While I do not have the most liberal tastes in film known to humanity, I am certainly willing to extend my boundaries in the name of discovering hidden gems within the lesser known corners of a genre and while I have certainly included farther stretches in terms of a "western genre" film so far this month, adding the sequel to the much adored An American Tail animated film is probably the biggest surprise. Of course, it is not, by any means, a stretch to include it within the viewing list, because it is very much a pioneering narrative as envisioned through the world of a few animated mice. In fact, if one can overlook the fact that it is intended as a children's movie this is probably one of the more straightforward offerings in the western since revisionist westerns became the cool thing to create. Between the voice cameo of an aged James Stewart and the always hilarious John Cleese this manages to be both a highly engaging children's movie, as well as something that could be easily enjoyed by adults or fans of classic films, both westerns and non, because it makes quite a slew of hilarious cinematic references. Furthermore, much as was the case with the recent Studio Ghibli delight The Secret World of Arriety, the directing duo of Phillip Nibbelink and Simon Welles manage to take the world of very tiny creatures and then place that within a larger world of the exploits of a group of cats who themselves exist within a larger world of humans, it is a meta-meta-world (trust me I know it sounds pretentious, but it is deservedly called such) and the animation often suggest these layers within their composition. Furthermore, Fievel Goes Wests exits at the tail-end, no pun intended, of the great revival in animation, which was occurring mostly at Disney, but certainly applies to this movie as well. While works like The Little Mermaid, Beauty and the Beast and to some degree Fievel Goes West, certainly possess problematic societal commentaries and a tone of stereotypes that must not be overlooked, even the most staunch of theorists find it tough to dismiss the absolutely mesmerizing quality of each picture. It is a shame that Fievel Goes West had a release year simultaneous with Beauty and the Beast because in any other year it would have proven to be the standout work.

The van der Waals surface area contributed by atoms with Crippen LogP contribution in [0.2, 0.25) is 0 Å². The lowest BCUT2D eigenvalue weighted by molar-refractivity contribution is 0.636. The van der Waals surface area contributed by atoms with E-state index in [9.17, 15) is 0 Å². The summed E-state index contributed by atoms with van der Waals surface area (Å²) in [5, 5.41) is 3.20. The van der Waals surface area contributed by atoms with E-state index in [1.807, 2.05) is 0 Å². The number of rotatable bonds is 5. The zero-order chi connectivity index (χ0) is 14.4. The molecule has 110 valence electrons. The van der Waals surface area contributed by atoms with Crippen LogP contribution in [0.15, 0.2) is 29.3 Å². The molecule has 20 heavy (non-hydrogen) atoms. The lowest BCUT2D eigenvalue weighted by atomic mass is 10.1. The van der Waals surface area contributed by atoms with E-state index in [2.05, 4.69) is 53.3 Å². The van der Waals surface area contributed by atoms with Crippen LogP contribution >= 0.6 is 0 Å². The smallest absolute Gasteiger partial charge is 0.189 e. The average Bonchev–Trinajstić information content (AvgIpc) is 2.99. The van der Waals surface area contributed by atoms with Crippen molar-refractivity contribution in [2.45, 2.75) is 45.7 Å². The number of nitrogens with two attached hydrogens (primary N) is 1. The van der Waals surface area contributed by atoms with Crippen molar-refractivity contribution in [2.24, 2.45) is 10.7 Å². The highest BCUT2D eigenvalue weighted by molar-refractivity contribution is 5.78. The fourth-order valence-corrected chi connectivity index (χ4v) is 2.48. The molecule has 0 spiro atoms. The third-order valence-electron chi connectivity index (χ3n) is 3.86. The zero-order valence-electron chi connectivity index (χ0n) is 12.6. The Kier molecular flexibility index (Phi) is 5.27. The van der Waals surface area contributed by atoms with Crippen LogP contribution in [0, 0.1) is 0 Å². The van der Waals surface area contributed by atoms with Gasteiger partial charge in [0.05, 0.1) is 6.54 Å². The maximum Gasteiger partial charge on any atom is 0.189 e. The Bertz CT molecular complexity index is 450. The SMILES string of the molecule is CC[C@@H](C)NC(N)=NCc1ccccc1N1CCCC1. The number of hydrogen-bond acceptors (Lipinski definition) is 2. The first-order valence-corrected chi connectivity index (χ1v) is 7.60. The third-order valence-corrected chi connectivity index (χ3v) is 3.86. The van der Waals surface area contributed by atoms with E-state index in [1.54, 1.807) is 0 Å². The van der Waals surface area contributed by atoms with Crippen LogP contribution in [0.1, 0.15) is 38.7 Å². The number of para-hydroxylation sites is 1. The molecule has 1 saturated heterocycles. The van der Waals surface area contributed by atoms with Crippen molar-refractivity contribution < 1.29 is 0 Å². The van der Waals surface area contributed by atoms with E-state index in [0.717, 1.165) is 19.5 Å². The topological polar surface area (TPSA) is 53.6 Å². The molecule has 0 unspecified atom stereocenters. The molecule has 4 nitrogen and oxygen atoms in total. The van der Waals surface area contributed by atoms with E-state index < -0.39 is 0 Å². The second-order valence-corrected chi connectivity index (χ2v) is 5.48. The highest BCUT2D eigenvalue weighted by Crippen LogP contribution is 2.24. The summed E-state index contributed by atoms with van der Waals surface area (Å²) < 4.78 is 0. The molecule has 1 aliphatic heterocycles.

This sequel to An American Tale, once again focuses on The Mousekewitz family a family of Russian mice who have move to New York to pursue the American dream, headed by the go-get'em attitude of their young son Fievel. This sequel again focuses on the family, although it is clear that their living situation in Bronx is far from ideal, thus spurring a desire to move out west when given an opportunity by an awkwardly animated mouse who possesses multiple tickets to the western town of Green River. It is realized, by Fievel, during their trip that the mouse was actually the work of the dastardly and somewhat dandy cat Cat R. Waul who plans to use the labor of the mice to build a small metropolis in the streets of Green River only to devour the mice in "mouseburgers" upon completion of their task. Fievel is unable to convince others of the issues, particularly since they all seem inclined to overlook the threat in the face of the new found vigor and success offered in the wild west town. Eventually, Fievel must recruit the help of his friend the vegetarian cat Tiger, whose arrival to the west results in his being held up as a god to a tribe of Mousecassin indians. While Fievel and Tiger certainly have ambition they lack the skills to properly face the gang of cats, who have managed to become so liked by the mouse folk that they long the date of their party and implementation into the village, particularly Fievel's sister Tanya who is being given a chance to sing during the festivities. Acting fast, Fievel recruits the help of local dog sheriff Wylie, although his efforts are initially in vain, because the aged dog seems indifferent to suffering. Eventually coming around to aiding the small mouse, Wylie, Tiger and Fievel take on Cat R. Waul and feline posse, making quick work of the some what bewildered cats who seem incapable of comprehending exactly how a group different animals could work so well together. In the end they succeed and Green River becomes a place for friendly animals to co-habitate and as a point of respect Wylie appoints Fievel as a sheriff in the town.